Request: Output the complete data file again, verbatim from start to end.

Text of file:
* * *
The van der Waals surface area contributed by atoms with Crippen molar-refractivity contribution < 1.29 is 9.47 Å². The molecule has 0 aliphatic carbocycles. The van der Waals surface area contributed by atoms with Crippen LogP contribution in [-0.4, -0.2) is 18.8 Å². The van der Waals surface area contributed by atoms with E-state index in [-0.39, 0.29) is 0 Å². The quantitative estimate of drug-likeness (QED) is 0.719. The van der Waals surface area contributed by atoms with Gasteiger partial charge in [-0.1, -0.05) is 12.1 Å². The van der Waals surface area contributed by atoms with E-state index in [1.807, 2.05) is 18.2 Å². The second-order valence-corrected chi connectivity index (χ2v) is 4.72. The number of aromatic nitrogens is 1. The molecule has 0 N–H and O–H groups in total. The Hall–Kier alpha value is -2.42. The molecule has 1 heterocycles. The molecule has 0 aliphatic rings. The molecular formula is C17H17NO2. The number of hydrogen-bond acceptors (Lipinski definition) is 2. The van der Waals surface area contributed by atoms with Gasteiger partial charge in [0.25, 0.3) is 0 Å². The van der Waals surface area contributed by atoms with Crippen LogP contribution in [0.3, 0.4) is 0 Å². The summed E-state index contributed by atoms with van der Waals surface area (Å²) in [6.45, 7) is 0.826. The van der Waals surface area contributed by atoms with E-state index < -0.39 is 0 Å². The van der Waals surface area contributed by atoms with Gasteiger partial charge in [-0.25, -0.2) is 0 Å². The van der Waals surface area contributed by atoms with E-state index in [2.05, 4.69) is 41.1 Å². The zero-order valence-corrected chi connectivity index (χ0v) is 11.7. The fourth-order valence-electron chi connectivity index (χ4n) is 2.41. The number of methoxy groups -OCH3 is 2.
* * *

The van der Waals surface area contributed by atoms with Crippen molar-refractivity contribution < 1.29 is 9.47 Å². The molecule has 0 aliphatic carbocycles. The van der Waals surface area contributed by atoms with Crippen LogP contribution in [-0.4, -0.2) is 18.8 Å². The van der Waals surface area contributed by atoms with E-state index in [-0.39, 0.29) is 0 Å². The quantitative estimate of drug-likeness (QED) is 0.719. The van der Waals surface area contributed by atoms with Gasteiger partial charge in [-0.1, -0.05) is 12.1 Å². The van der Waals surface area contributed by atoms with E-state index in [1.807, 2.05) is 18.2 Å². The second-order valence-corrected chi connectivity index (χ2v) is 4.72. The number of aromatic nitrogens is 1. The molecule has 0 N–H and O–H groups in total. The Hall–Kier alpha value is -2.42. The molecule has 1 heterocycles. The molecule has 0 aliphatic rings. The molecular formula is C17H17NO2. The number of hydrogen-bond acceptors (Lipinski definition) is 2. The van der Waals surface area contributed by atoms with Gasteiger partial charge in [0.25, 0.3) is 0 Å². The van der Waals surface area contributed by atoms with Crippen LogP contribution in [0.3, 0.4) is 0 Å². The summed E-state index contributed by atoms with van der Waals surface area (Å²) in [6.45, 7) is 0.826. The van der Waals surface area contributed by atoms with E-state index < -0.39 is 0 Å². The van der Waals surface area contributed by atoms with Gasteiger partial charge in [-0.25, -0.2) is 0 Å². The van der Waals surface area contributed by atoms with E-state index in [2.05, 4.69) is 41.1 Å². The zero-order valence-corrected chi connectivity index (χ0v) is 11.7. The fourth-order valence-electron chi connectivity index (χ4n) is 2.41. The number of methoxy groups -OCH3 is 2.